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  • You're back from vacation, and boy do you have a lot to tell everyone around you.

  • When you announced you were going on vacation, everyone assumed you were thinking of a normal,

  • safe break from normal life.

  • They couldn't believe it when you told them you were not only going to another country,

  • you were traveling to one of the most dangerous spots in the world for tourists.

  • They all had the same question - what on earth made you want to take a vacation to North

  • Korea?

  • North Korea is called the hermit kingdom for a reason - there's no country on Earth more

  • closely guarded from outside eyes.

  • Ruled since 1948 by the Kim Dynasty and passed down from father to son over three generations,

  • North Korea is a totalitarian communist state considered one of the strictest dictatorships

  • in the world.

  • Ruled according to the principles of Juche, a philosophy translated asself-reliance”,

  • it's mostly in the news for military conflicts and missile tests.

  • But few people know about what goes on inside the isolated nation, which is sandwiched between

  • the powerful nations of China and South Korea.

  • It makes a lot of noise for a small nation on a small Asian peninsula, but it's not

  • easy to get inside - and that made you all the more interested to see it for yourself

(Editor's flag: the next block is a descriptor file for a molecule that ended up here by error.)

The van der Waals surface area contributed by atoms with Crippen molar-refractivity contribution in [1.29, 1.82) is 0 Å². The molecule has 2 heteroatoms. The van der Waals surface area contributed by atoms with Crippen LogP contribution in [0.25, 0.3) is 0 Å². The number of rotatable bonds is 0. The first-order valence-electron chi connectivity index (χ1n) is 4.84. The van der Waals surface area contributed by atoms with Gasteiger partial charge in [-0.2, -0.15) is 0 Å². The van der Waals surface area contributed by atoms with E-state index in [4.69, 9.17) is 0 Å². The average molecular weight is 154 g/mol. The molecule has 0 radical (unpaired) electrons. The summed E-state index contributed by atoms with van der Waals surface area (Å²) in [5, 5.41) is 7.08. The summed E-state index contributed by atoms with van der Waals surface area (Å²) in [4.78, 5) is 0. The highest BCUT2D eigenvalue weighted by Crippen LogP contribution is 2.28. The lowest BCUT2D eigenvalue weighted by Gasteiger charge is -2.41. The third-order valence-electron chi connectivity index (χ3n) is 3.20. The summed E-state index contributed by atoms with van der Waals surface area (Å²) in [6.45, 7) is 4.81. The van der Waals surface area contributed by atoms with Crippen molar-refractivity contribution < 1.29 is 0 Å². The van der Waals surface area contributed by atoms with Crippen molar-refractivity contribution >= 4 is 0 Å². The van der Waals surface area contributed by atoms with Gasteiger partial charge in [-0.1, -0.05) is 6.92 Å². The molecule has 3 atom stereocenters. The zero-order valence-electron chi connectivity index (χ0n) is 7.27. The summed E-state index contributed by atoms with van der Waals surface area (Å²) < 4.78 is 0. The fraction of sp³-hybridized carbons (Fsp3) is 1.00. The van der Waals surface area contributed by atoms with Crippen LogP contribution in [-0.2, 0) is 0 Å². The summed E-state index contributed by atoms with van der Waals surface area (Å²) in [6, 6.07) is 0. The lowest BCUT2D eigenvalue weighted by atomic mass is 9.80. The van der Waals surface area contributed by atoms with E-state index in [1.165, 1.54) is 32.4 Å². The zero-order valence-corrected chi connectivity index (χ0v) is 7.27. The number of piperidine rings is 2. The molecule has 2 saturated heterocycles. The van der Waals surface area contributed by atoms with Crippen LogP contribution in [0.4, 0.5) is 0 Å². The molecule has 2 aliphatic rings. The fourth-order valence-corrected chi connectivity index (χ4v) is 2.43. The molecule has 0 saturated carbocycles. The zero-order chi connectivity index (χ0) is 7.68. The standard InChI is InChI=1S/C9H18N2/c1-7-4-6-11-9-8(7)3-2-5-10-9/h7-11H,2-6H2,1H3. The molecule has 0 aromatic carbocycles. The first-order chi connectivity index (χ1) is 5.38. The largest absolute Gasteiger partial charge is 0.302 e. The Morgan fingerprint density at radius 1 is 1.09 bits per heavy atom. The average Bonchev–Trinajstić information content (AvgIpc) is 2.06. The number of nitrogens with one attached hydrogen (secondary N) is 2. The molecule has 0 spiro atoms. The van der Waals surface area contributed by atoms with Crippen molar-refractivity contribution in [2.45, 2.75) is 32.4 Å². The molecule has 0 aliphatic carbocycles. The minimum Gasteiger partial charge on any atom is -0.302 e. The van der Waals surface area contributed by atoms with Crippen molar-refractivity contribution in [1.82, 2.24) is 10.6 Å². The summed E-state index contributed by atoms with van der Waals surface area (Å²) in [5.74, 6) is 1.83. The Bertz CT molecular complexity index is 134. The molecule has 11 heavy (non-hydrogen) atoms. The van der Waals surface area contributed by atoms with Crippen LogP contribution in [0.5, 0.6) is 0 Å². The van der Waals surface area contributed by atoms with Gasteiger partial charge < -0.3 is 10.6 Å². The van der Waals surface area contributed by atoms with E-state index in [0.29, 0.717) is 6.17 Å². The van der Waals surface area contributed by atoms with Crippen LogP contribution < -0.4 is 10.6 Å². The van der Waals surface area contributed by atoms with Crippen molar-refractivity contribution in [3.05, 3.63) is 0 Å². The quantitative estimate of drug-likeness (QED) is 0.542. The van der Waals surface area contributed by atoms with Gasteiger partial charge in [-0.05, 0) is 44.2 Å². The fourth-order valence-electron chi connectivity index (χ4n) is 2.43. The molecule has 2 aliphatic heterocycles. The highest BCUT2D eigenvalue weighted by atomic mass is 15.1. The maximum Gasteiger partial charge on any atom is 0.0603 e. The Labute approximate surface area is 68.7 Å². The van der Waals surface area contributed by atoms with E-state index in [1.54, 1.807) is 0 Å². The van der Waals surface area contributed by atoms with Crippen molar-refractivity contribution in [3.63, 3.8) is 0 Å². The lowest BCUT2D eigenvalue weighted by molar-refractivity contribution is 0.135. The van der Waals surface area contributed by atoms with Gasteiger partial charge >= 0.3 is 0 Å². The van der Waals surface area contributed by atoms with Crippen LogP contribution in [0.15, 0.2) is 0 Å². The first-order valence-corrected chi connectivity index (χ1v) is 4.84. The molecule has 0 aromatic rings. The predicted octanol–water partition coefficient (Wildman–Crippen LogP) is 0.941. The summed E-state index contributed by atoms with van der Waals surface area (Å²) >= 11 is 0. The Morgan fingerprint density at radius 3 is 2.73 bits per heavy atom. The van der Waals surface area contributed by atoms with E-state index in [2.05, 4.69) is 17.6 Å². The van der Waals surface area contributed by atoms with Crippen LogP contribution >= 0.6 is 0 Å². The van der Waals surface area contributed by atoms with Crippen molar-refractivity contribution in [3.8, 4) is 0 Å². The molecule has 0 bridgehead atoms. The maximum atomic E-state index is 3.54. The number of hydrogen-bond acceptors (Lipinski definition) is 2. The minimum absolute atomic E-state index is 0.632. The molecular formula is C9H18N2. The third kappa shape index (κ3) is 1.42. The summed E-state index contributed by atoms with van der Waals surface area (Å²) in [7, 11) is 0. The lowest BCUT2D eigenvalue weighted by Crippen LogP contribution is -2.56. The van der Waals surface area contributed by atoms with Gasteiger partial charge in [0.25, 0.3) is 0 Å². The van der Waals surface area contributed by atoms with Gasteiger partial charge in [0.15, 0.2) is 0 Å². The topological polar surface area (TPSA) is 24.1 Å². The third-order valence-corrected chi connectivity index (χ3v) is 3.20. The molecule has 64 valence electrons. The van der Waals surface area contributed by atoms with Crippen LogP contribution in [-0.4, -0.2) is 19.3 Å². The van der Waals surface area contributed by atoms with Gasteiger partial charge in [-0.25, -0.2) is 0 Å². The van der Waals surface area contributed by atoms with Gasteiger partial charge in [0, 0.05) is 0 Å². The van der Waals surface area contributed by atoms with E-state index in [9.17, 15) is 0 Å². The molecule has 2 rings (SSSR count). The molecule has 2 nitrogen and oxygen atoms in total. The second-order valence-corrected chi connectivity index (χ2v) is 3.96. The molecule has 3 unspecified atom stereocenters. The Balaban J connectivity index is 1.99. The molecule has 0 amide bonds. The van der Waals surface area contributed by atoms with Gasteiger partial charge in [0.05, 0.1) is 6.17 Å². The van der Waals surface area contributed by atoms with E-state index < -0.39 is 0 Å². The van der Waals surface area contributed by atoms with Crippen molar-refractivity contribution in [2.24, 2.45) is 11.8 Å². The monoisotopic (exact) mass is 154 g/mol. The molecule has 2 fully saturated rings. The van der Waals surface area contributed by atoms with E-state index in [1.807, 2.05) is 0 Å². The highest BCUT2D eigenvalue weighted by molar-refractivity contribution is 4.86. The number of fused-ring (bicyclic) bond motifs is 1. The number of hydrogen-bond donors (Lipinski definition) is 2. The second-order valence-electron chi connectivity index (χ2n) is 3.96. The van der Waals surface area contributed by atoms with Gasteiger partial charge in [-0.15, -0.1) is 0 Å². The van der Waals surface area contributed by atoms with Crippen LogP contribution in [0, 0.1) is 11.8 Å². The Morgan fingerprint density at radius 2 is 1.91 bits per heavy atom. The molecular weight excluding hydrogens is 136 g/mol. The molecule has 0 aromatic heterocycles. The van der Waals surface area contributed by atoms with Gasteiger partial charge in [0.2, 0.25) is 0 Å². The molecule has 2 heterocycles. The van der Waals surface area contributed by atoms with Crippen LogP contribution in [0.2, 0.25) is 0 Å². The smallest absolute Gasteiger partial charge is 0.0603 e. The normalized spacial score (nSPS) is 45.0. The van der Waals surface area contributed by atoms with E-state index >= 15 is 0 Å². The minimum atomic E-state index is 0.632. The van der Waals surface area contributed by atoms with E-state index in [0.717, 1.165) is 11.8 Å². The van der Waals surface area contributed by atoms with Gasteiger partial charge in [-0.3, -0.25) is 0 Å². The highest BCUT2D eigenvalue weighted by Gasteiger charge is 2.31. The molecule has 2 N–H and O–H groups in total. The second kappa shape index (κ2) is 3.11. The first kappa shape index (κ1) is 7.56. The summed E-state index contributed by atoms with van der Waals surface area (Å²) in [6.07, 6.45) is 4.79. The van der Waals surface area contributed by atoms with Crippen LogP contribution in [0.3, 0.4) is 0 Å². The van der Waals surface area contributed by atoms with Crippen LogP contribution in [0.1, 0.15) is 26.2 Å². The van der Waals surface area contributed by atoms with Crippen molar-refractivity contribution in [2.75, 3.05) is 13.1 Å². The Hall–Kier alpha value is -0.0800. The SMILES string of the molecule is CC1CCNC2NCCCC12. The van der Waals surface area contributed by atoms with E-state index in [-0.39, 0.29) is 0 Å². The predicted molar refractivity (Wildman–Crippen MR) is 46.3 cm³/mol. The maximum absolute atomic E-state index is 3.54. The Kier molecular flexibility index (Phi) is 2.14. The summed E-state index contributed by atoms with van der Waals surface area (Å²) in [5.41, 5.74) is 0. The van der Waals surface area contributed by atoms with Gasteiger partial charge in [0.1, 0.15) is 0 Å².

• and all the bizarre things that only exist within their borders.

  • The strange North Korean facts begin before you even get in the country, starting with

  • their tourism process.

  • They're the only country in the world where the tourism process is handled entirely through

  • state-controlled bureaus.

  • Companies like Korea International Travel Company and special companies aimed at bringing

  • international athletes to the country approve visitors and lead them on guided tours, with

  • very limited freedom to explore yourself.

  • Many countries, including the United States, warn or even prohibit tourists from their

  • country from going to North Korea because of the regime's tendency to arrest foreign

  • tourists for the slightest offense.

  • A minor mistake like walking in the wrong area or disrespecting the leader can lead

  • to a lengthy sentence in a North Korean labor camp.